ContractsProf Blog

Editor: Myanna Dellinger
University of South Dakota School of Law

Tuesday, July 29, 2014

Not OKCupid!

First it was Facebook, now it's OKCupid toying with its users who have no idea that they actually consented to being toyed with when they signed up with the service.  Like Facebook, they employ a one-two punch -- they use a contract to legitimize their actions and then social shaming to normalize their conduct as a business practice.  The rhetoric of contract and consent staves off irate users and deflects blame away from the company and onto the user (you agreed to let them use you in research, you fool!  It's your fault - if you had read the privacy policy, you would have known).  Here, OkCupid brazenly admits to their dubious tactics with a "we've-got-nothing-to-hide" attitude and then goes a step further by acting like there's something wrong with you if you have a problem with it.  In a post on the company's blog proudly proclaiming:  "We Experiment on Human Beings!", OkCupid's president writes that "if you use the Internet, you’re the subject of hundreds of experiments at any given time, on every site. That’s how websites work."  

Translation:  That's just how it is.  Get over it.  It's your fault for being so naive - OKStupid? 

Not OkCupid.

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I’m finishing up an essay on your (Nancy’s) Wrap Contracts book that deals in part with the issue of producers (re-)creating norms of commercial reasonableness. I think that both the UCC and the R2K uses of “commercially reasonable” standards in formation, interpretation, gap filling, enforceability, and remedies are based on the underlying assumption that this standard is legitimated and justified because they emerge as a result of the interaction of parties who are focusing on the micro-level issue of just getting the transaction done. OKCupid’s “brazen” (I would have chosen a less polite word) response seems to have a pretty dark motive—it’s almost like they are deliberately through their brazenness attempting to use these transactions to change the norms themselves. Their contract is no longer aimed at just getting the transaction done, but is rather influenced by OKCupid’s extrinsic goals of changing contracting norms to make reasonable their undisclosed human experimentation. If a repeat player is deliberately attempting to manipulate norms of commercial reasonableness for its own benefit, that seems to undermine the legitimation function of using commercial reasonableness as a standard.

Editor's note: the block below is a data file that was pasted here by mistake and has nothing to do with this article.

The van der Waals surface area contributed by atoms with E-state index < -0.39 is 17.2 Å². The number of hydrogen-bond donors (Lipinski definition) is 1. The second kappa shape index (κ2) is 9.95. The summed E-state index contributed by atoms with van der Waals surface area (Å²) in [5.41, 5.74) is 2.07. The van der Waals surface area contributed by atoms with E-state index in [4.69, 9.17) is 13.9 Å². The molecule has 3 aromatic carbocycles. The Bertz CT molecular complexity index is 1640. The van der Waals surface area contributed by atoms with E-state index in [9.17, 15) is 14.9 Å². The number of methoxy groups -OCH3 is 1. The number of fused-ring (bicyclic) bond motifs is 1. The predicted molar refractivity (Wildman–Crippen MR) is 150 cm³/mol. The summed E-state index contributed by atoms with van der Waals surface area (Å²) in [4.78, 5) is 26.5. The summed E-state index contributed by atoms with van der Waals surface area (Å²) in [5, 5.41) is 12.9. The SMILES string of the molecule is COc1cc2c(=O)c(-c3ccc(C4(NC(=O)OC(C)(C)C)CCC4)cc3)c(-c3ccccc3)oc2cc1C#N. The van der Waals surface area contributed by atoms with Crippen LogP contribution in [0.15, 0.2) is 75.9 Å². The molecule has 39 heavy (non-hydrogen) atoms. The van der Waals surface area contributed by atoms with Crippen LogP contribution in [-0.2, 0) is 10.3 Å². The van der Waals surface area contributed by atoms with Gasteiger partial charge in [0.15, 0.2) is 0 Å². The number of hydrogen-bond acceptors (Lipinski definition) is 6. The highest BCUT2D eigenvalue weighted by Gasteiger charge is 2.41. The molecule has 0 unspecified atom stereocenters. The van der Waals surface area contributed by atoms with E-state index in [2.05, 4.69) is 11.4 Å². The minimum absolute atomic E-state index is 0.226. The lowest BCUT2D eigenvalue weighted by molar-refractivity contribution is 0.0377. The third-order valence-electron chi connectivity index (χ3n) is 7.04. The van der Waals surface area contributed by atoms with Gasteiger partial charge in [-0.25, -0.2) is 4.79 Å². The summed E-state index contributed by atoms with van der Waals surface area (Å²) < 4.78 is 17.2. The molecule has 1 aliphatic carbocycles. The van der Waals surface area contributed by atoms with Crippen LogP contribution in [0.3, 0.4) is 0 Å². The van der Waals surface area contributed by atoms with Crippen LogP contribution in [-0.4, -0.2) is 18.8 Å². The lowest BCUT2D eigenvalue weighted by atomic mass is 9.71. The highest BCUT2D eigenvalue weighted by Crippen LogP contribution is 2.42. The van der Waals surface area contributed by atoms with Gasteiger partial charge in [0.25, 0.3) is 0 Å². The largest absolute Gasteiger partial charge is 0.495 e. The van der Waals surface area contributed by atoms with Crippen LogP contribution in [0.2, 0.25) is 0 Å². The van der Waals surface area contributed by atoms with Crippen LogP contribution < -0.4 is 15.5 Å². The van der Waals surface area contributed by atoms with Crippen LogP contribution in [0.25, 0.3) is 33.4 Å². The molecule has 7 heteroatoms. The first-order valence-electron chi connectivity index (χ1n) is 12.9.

Posted by: Dan Barnhizer | Aug 1, 2014 11:11:18 AM

HI Dan,

That's an interesting point. I think a lot of companies (especially Internet based companies because the law is not as well-defined) use wrap contracts to shape norms. You can see this in the area of privacy - legitimating data collection by obtaining "consent" through wrap contracts. I think your last sentence is exactly right -- a repeat player deliberating trying to manipulate norms does undermine the legitimacy of the standard - but if the repeat player succeeds and establishes the practice as a norm, then does it become legitimate? This forces discussion of why unconscionability almost by definition doesn't often save the day. If enough repeat players engage in the same practice so it becomes a norm, doesn't that by definition mean it can't be substantively unconscionable? I guess the big question is how to distinguish legitimate norms from fabricated/constructed ones - especially when the latter eventually become the former?

Posted by: Nancy | Aug 5, 2014 7:19:20 PM

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